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LAS VEGAS--Insurers are a vital part of the U.S. health care delivery system and proposals to develop a government-run, single-payer system are wrong, said California Gov. Arnold Schwarzenegger.
"The private sector--not government--should run health care," Gov. Schwarzenegger told attendees at America's Health Insurance Plans' annual meeting June 20-22 in Las Vegas.
While states such as California, which has 6.5 million people without insurance, are leading efforts to facilitate coverage for the uninsured, the government must partner with the private sector to fix market inequities so everyone has coverage and access to medical care when they need it, he said.
Earlier this year, Gov. Schwarzenegger outlined a plan to require employers with 10 or more employees to provide health insurance or pay a 4% payroll tax into a pool to cover uninsured workers, who would be required to enroll in either an employer-sponsored or a state-sponsored plan.
Requiring everyone to have health insurance is important because it would dramatically reduce the so-called "hidden tax" that the insured population pays when insurers boost their charges to offset uncompensated costs of care for the uninsured, he said.
In the current system, employers are being hit with hefty health care cost increases each year--costs that are harming their ability to compete, Gov. Schwarzenegger said.
"It nearly is impossible to stay competitive with those kinds of costs, and you can't pass those costs on every year to the consumers," he said.
His proposal also would require insurers to devote at least 85% of all premium revenue directly to patient care. While the governor acknowledged that some insurers are not yet at that level, he said reducing administrative expenses and overhead is necessary if the state is to achieve universal health care coverage.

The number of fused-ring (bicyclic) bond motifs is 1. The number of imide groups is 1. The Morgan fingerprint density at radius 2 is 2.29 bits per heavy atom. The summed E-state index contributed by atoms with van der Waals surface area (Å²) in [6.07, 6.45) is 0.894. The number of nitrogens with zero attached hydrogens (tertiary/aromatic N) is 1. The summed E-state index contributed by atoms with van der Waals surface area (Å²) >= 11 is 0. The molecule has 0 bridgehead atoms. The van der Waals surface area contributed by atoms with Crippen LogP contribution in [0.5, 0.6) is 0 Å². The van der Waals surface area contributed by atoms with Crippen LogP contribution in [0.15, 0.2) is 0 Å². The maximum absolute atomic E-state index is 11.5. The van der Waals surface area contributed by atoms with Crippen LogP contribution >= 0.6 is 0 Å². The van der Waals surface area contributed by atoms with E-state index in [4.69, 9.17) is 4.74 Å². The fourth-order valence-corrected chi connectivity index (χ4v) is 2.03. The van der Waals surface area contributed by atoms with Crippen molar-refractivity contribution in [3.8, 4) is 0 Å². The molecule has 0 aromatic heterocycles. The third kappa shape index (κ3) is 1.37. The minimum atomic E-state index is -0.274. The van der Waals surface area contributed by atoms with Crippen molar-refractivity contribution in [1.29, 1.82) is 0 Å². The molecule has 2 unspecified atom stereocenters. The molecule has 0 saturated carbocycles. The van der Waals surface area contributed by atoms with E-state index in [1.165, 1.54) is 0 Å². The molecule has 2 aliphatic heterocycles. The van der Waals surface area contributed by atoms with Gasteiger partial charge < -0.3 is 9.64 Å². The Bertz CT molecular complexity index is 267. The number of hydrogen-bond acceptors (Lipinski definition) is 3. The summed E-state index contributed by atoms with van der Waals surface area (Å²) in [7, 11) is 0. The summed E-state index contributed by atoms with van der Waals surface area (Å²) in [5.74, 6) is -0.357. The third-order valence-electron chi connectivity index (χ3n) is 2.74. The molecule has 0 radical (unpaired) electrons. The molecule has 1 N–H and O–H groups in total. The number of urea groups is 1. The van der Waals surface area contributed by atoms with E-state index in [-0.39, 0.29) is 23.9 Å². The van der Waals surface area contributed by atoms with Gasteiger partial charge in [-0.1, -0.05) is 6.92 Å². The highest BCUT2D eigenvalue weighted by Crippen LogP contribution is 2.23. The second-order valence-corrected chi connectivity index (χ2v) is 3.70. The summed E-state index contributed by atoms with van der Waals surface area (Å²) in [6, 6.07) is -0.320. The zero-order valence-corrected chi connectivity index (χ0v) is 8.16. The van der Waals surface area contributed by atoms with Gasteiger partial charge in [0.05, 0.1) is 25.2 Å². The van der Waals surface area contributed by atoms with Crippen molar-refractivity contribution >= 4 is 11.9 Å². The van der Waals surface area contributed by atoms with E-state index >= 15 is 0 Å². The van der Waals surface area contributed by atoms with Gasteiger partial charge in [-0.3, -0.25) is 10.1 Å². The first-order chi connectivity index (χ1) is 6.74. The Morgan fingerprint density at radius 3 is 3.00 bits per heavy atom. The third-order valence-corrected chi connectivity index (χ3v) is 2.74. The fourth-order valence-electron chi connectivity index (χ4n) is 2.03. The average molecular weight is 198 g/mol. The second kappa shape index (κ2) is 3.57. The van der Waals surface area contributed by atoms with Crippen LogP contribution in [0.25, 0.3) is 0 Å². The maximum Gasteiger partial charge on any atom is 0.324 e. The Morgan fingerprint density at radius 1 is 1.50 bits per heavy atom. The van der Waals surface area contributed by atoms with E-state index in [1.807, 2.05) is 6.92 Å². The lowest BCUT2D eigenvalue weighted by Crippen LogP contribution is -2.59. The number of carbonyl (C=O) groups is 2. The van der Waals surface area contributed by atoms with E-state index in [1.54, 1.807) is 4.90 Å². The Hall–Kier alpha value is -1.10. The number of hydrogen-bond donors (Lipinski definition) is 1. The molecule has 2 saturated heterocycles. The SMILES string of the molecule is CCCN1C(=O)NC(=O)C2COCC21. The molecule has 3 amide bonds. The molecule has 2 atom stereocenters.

"If you want your industry to continue to thrive, you have to make sure that you provide a good product at an affordable price," Gov. Schwarzenegger said.
Insurance companies would benefit under the proposal because millions more people would be buying coverage from them. Insurers, though would have additional responsibilities, such as offering more products that emphasize wellness and preventive care, he said.
Gov. Schwarzenegger acknowledged that not everyone in the health insurance industry is in favor of the "guaranteed issue" provision in his proposal, requiring policies to be issued regardless of health status. But, he said, some of California's biggest health insurers have agreed to guaranteed issue if it is combined with an individual health insurance mandate.
"No one should be turned away because of age or because of some medical history," Gov. Schwarzenegger said.
If people cannot afford insurance, the government should help them get it, Gov. Schwarzenegger said. "But if they can afford it, then you should sell it to them," he said.